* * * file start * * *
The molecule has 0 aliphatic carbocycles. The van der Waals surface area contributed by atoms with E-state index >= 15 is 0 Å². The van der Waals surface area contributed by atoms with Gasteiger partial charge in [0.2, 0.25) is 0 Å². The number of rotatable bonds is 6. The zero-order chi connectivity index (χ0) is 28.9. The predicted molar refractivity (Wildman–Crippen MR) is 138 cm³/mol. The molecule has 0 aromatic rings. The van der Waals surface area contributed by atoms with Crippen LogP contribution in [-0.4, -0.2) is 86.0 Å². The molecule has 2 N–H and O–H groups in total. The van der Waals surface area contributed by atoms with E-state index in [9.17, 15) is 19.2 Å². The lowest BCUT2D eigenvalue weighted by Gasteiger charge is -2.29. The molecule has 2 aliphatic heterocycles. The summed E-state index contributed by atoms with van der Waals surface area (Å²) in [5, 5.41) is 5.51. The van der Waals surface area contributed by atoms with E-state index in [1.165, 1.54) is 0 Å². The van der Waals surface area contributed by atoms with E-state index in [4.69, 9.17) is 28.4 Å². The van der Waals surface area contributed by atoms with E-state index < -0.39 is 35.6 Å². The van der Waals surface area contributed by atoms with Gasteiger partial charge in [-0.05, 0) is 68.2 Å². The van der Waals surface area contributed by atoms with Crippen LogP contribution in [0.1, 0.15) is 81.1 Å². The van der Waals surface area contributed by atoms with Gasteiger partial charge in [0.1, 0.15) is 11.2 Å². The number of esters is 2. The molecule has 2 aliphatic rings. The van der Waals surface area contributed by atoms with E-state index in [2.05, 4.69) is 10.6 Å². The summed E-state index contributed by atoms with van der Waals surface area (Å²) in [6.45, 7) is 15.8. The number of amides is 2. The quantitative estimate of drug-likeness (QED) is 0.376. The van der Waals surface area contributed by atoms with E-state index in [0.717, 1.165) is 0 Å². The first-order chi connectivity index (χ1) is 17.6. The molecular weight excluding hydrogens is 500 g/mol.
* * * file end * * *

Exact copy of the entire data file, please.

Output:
The molecule has 0 aliphatic carbocycles. The van der Waals surface area contributed by atoms with E-state index >= 15 is 0 Å². The van der Waals surface area contributed by atoms with Gasteiger partial charge in [0.2, 0.25) is 0 Å². The number of rotatable bonds is 6. The zero-order chi connectivity index (χ0) is 28.9. The predicted molar refractivity (Wildman–Crippen MR) is 138 cm³/mol. The molecule has 0 aromatic rings. The van der Waals surface area contributed by atoms with Crippen LogP contribution in [-0.4, -0.2) is 86.0 Å². The molecule has 2 N–H and O–H groups in total. The van der Waals surface area contributed by atoms with E-state index in [9.17, 15) is 19.2 Å². The lowest BCUT2D eigenvalue weighted by Gasteiger charge is -2.29. The molecule has 2 aliphatic heterocycles. The summed E-state index contributed by atoms with van der Waals surface area (Å²) in [5, 5.41) is 5.51. The van der Waals surface area contributed by atoms with E-state index in [1.165, 1.54) is 0 Å². The van der Waals surface area contributed by atoms with E-state index in [4.69, 9.17) is 28.4 Å². The van der Waals surface area contributed by atoms with E-state index < -0.39 is 35.6 Å². The van der Waals surface area contributed by atoms with Gasteiger partial charge in [-0.05, 0) is 68.2 Å². The van der Waals surface area contributed by atoms with Crippen LogP contribution in [0.1, 0.15) is 81.1 Å². The van der Waals surface area contributed by atoms with Gasteiger partial charge in [0.1, 0.15) is 11.2 Å². The number of esters is 2. The molecule has 2 aliphatic rings. The van der Waals surface area contributed by atoms with E-state index in [2.05, 4.69) is 10.6 Å². The summed E-state index contributed by atoms with van der Waals surface area (Å²) in [6.45, 7) is 15.8. The number of amides is 2. The quantitative estimate of drug-likeness (QED) is 0.376. The van der Waals surface area contributed by atoms with E-state index in [0.717, 1.165) is 0 Å². The first-order chi connectivity index (χ1) is 17.6. The molecular weight excluding hydrogens is 500 g/mol.